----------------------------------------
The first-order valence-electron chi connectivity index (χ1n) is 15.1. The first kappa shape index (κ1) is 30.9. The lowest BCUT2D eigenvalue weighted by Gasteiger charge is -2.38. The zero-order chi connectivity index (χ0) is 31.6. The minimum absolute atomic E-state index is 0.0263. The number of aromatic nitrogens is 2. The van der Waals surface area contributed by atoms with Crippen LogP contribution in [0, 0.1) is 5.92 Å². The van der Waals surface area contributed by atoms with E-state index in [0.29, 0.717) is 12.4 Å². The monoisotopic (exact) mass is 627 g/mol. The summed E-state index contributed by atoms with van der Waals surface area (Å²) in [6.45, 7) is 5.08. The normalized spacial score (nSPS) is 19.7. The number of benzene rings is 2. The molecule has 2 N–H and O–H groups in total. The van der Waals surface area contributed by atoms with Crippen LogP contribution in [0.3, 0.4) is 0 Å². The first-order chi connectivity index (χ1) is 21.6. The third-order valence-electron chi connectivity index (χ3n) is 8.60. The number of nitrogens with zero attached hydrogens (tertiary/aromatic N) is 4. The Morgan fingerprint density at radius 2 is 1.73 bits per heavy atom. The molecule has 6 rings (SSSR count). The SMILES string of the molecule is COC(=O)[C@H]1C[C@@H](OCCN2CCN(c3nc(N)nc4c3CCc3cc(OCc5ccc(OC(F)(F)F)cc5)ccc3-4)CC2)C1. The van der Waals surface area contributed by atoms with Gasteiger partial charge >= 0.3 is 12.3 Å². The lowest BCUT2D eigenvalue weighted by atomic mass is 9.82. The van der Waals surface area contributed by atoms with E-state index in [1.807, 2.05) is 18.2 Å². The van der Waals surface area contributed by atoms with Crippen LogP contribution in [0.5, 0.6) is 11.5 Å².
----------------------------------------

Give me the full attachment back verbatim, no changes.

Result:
The first-order valence-electron chi connectivity index (χ1n) is 15.1. The first kappa shape index (κ1) is 30.9. The lowest BCUT2D eigenvalue weighted by Gasteiger charge is -2.38. The zero-order chi connectivity index (χ0) is 31.6. The minimum absolute atomic E-state index is 0.0263. The number of aromatic nitrogens is 2. The van der Waals surface area contributed by atoms with Crippen LogP contribution in [0, 0.1) is 5.92 Å². The van der Waals surface area contributed by atoms with E-state index in [0.29, 0.717) is 12.4 Å². The monoisotopic (exact) mass is 627 g/mol. The summed E-state index contributed by atoms with van der Waals surface area (Å²) in [6.45, 7) is 5.08. The normalized spacial score (nSPS) is 19.7. The number of benzene rings is 2. The molecule has 2 N–H and O–H groups in total. The van der Waals surface area contributed by atoms with Crippen LogP contribution in [0.3, 0.4) is 0 Å². The first-order chi connectivity index (χ1) is 21.6. The third-order valence-electron chi connectivity index (χ3n) is 8.60. The number of nitrogens with zero attached hydrogens (tertiary/aromatic N) is 4. The Morgan fingerprint density at radius 2 is 1.73 bits per heavy atom. The molecule has 6 rings (SSSR count). The SMILES string of the molecule is COC(=O)[C@H]1C[C@@H](OCCN2CCN(c3nc(N)nc4c3CCc3cc(OCc5ccc(OC(F)(F)F)cc5)ccc3-4)CC2)C1. The van der Waals surface area contributed by atoms with Gasteiger partial charge >= 0.3 is 12.3 Å². The lowest BCUT2D eigenvalue weighted by atomic mass is 9.82. The van der Waals surface area contributed by atoms with E-state index in [1.807, 2.05) is 18.2 Å². The van der Waals surface area contributed by atoms with Crippen LogP contribution in [0.5, 0.6) is 11.5 Å².